Hmm…maybe these examples are not so important after all.

-Dean edeany@umich.edu

]]>In return, I have added a circular reference back to the nlab page.

]]>add reference to Escardo’s version

]]>Thanks, yes, it is okay to add a link.

Regarding the beta reduction, if you first define the maps between p and its negation, and use ctrl-c-ctrl-a (auto) in Agda with them as hints, then you get a proof automatically, which is the beta-unfolding of (the second use of) LFPT.

]]>Cute!

This does, I think, “$\beta$-reduce” to the other proof: if you trace through the proof of LFPT, we have (in notation of the nlab page) $A=p$ and $B=0$ and $f=id_0$, then the map $q : 1 \to B^A$ is the proof of $\neg p$ given by “assuming $p$, we have $p \wedge p$, hence $\neg p \wedge p$, hence $0$”. Then from this proof of $\neg p$ we lift along $p=\neg p$ to get a proof of $p$, and apply the former to the latter (this is the diagonalization) to get $0$. This is just a longer way to write the proof “Then $0 = p \wedge \neg p = p \wedge p = p$, whence $\neg 0 = 0$” as given.

Would it be okay if someone adds a link to your code to the page?

]]>An alternative way to prove Cantor’s theorem from Lawvere’s fixed point theorem is the following.

First start exactly like in the proof given in this nlab page, to conclude that there is a proposition which is equivalent to its own negation. But then change the second step to apply Lawvere’s fixed point theorem again, instead, using the fact that this equivalence gives a surjection, and then conclude, in particular, that the map from the initial object 0 to itself has a fixed point, so that the topos is degenerate, because negation is given by implication into 0.

I have written this in univalent mathematics, where in addition to this Cantor theorem for the subtype classifier, we get a Cantor theorem for the universe (= map classifier), again using Lawvere’s fixed point theorem twice.

https://www.cs.bham.ac.uk/~mhe/agda-new/LawvereFPT.html

This doesn’t shorten the proof in length, but somehow seems a more natural or “conceptual” proof, and it is amusing to use LFPT twice. In the case of the universe U, this is even more interesting, because first we get fixed points of endomaps of U, and then, by a second application of the LFTP, fixed points of endomaps of types in U.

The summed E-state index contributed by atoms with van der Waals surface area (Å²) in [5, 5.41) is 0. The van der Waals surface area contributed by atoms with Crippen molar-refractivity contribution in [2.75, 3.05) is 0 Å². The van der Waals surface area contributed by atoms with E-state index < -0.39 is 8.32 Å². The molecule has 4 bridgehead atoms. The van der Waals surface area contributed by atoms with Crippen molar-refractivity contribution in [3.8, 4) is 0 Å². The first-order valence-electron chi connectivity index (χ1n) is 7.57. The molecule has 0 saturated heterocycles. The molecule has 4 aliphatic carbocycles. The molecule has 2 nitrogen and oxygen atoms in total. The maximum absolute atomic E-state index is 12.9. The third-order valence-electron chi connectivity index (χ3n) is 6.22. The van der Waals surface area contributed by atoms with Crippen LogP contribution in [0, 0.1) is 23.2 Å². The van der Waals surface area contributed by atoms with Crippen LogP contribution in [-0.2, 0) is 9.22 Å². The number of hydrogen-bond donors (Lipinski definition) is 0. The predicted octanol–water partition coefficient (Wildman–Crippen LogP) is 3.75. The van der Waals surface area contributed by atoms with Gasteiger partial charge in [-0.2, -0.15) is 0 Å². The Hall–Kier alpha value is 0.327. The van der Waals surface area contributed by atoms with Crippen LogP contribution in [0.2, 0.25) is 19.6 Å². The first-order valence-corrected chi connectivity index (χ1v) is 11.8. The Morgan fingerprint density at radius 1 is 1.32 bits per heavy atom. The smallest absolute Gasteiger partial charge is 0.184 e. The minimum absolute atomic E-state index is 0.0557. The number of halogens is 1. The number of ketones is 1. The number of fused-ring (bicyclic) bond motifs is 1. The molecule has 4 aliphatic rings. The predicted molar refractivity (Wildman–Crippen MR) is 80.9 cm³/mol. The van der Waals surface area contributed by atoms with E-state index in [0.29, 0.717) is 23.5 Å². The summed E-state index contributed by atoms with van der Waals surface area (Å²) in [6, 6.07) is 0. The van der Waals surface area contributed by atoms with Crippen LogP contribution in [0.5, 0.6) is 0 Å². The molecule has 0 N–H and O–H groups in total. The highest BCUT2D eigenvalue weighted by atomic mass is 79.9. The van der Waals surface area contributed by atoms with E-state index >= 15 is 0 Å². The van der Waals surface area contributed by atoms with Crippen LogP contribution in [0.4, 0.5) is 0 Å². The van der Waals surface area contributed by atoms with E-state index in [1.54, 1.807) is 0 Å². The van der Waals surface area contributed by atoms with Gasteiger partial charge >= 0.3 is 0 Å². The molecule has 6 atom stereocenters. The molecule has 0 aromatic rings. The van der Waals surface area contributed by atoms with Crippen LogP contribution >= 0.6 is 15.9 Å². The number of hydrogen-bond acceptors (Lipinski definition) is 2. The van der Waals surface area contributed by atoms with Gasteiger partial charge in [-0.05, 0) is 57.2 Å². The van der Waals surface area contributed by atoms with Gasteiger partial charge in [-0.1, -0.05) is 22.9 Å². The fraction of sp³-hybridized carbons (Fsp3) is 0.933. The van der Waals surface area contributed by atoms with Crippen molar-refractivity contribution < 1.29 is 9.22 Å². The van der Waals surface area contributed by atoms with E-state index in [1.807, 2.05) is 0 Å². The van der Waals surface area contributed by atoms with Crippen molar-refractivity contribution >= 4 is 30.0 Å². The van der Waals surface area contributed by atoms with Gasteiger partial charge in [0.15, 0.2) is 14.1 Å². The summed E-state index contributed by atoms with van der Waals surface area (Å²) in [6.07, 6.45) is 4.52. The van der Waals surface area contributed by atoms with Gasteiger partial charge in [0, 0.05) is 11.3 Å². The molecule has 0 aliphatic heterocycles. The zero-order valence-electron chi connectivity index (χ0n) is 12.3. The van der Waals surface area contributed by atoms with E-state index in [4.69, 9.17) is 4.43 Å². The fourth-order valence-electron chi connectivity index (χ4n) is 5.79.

]]>Yes, I was wondering how the non-finite generation story worked in #20. Is there any way to interpret “a certain algebraic structure” as something other than the theory of $\mathbb{N}$?

]]>For what it’s worth, I don’t entirely agree with Manin’s comment. Describing the theory of $\mathbb{N}$ as a “certain algebraic structure” that is not finitely generated by the axioms of Peano arithmetic seems to presuppose a Platonic point of view that there is a “real” “theory of $\mathbb{N}$” about which we can make statements like “it is not finitely generated”, which I find rather dubious.

]]>I might be able to work up a stub for primitive recursive arithmetic. Some time back I ran up a flagpole the idea that PRA could be nPOViewed as the walking parametrized NNO, meaning initial among Lawvere theories for which the object $1$ (generating objects under products) is a parametrized NNO. A while back I seemed to have found confirmation of this in work of Leopoldo Roman.

I’d have to look again at the article to check why “equational theory” couldn’t simply link to something like Lawvere theory or algebraic theory.

]]>Now if we could un-gray those two links “equational theory” and “primitive recursive arithmetic”, that would be good for the appearance of this entry.

]]>Thanks!

it seemed to make more sense there

True. Accordingly, I have also copied over that quote by Lawvere to *incompleteness theorem*. And then I moved both these quotes and the paragraph that precedes them from the beginning of the technical section to the end of the Idea-section, where they clearly belong.

Re #18, I added them at incompleteness theorem as it seemed to make more sense there, as not obviously about the fixed-point theorem. But then, in what sense do (in)finite generation and Lawvere’s theorem have something to say to each other?

]]>That Manin article is a gem. With lots of good quotes, and insights (as one would expect).

]]>Could you add this quote and reference to the entry? Thanks!